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Kidneys, Location of Kidneys

There are two bean shaped kidneys in the human body. A normal kidney is about 2.5 cm thick, 10 cm long and 5 cm wide. They are reddish-brown in color and each weighs approximately 130 gm in adults. Both kidneys receive blood from the renal artery; in a resting adult approximately 1.2 to 1.4 Litres of blood flows through both kidneys in one minute which means every 4 to 5 minutes all the circulating blood in the body passes through the kidneys. Kidneys help remove excess salt, water and waste products from the bloodstream. Like other endocrine organs, kidneys also secrete important hormones such as rennin and erythropoietin into the circulation. These hormones play significant roles in the production of blood cell and in the regulation of blood pressure.

Kidneys

Location of the kidney

Location Of Kidneys

Talking about the location of kidneys, each lies in the grooves or gutters alongside the upper vertebral column on the posterior wall of the abdomen at the level of T 12 to L 3 vertebra. The right kidney is about 0.5 inches lower than the left kidney because of its downward displacement by the large right lobe of the liver. From each kidney a ureter of about 25 cm long descends almost vertically downward before entering the urinary bladder. Ureter is a muscular tube that carries urine from the kidney to store temporarily in the bladder before voiding (micturition). About 1 to 1.5 Liters of urine is formed by the kidneys every day. Various metabolic waste products such as urea, uric acid are also eliminated with the urine from the body.

Constituents of urine

The function of kidneys is to produce urine by filtering large quantities of fluid from the blood plasma. Urine consists of approximately 95% water. Urine also contains urea (half of that which was present in the glomerular filtrate), creatinine (all of that which was present in the original glomerular filtrate), phenols, phosphate, potassium, sulfates, nitrates and large amount of uric acid.

Urea, uric acid and creatinine are all nitrogenous waste products. Nitrogen containing compounds are among the most toxic metabolic waste substances that our body produces as a result of various metabolic processes. The level of nitrogenous waste products in our blood is expressed as BUN (blood urea nitrogen). In healthy adults, normal BUN level ranges from 8 mg/dL to 25 mg/dL. An elevated level of BUN indicates renal insufficiency.

The volume and composition of urine produced and excreted every day by the kidneys depend crucially on various factors such as fluid intake, diet, renal functions, climate, metabolic activities of cells and presence or absence of systemic diseases. Dilute urine appears pale and concentrated urine has a dark yellow appearance. Yellow color of the urine is due to biological pigments porphyrins, urochrome and urobilin. The color of urine may change in many diseases (e.g. Jaundice, urinary tract infections).

Abnormal constituents of urine

Normal freshly passed urine is slightly acidic in nature. Abnormal constituents of urine and their associations with various diseases:

  • Blood: kidney stones, acute glomerulonephritis (inflammation in glomerulus), bacterial infections, urinary schistosomiasis, sickle cell anemia.
  • Ketones: in starvation, uncontrolled diabetes mellitus.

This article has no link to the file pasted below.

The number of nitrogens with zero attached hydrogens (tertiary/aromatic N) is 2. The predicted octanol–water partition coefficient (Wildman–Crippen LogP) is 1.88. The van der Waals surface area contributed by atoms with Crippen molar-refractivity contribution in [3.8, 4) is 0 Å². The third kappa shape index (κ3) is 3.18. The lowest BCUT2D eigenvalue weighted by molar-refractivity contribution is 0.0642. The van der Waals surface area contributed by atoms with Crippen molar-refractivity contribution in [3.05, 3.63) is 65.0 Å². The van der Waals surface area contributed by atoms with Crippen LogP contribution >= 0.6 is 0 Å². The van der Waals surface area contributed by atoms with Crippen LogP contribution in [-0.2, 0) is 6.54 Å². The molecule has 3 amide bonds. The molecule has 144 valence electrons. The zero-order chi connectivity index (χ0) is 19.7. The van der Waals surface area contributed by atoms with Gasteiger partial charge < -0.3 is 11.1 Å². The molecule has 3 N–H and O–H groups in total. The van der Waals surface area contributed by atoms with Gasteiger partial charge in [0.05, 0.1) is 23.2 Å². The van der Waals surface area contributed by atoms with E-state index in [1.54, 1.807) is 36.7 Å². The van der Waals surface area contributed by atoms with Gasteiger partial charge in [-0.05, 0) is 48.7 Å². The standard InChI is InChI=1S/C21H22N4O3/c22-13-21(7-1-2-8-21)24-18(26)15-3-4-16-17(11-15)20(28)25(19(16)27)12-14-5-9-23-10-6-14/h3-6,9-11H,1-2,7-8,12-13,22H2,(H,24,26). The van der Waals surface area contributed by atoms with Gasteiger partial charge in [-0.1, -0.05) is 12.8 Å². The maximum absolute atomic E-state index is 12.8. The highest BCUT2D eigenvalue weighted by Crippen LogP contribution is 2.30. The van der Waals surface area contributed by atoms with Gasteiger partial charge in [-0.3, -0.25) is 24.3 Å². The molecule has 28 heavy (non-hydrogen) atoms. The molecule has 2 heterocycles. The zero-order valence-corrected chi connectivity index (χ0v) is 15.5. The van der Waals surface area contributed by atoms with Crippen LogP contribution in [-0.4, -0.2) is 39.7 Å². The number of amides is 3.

• Proteins: renal tuberculosis, pyelonephritis, glomerulonephritis, nephritic syndrome, urinary tract infections.
  • Glucose: diabetes mellitus, sometimes traces can be found in healthy individuals.
  • Galactose: galactosemia (rare metabolic disorder)
  • Bilirubin: hepatocellular jaundice, obstructive jaundice
  • Urobilinogen: abnormal red blood cell breakdown due to other diseases.

Hormonal control of the kidney

Aldosterone

Aldosterone is the most physiologically active mineralocorticoid hormone released by the adrenal (suprarenal) glands. There are two adrenal glands on either side of the vertebral column; each sits on the superior poles of each kidney. This hormone is produced in response to changes in the plasma levels of potassium and angiotensin ll of the renin-angiotensin system. Aldosterone acts on the cortical collecting ducts of the nephrons to increase sodium and water reabsorption by the kidneys. Aldosterone also causes increased potassium and hydrogen ion secretion by the kidneys.

Antidiuretic hormone (ADH)

ADH is also called vasopressin. This hormone originates primarily from the cells of the hypothalamus and then stored in the pituitary gland for further release when necessary. Secretion of this hormone is increased during dehydration when the body needs to conserve more water; likewise secretion of this hormone is reduced after ingesting large volume of water. Vasopressin acts on the cortical and medullary collecting ducts of the nephrons and causes increased water reabsorption by the kidneys as a result of which small amount of concentrated urine is produced. Relative or absolute deficiency of vasopressin results in a disease called diabetes insipidus. Patients with diabetes insipidus suffer from polyuria (excretion of high volumes of urine), dehydration, polydipsia (excessive thirst) and elevated metabolic rate.

Angiotensin ll

Angiotensin ll causes increased sodium and water retention by the kidneys.

Parathyroid hormone (PTH)

This hormone is synthesized and secreted by the parathyroid glands which are located just behind the thyroid gland. There are usually four parathyroid glands in a normal individual but the numbers of these glands may vary from two to six. PTH inhibits renal phosphate reabsorption; therefore it increases phosphate excretion in the urine by the kidneys. PTH also causes increased calcium reabsorption by the kidneys which results in an elevated serum calcium level.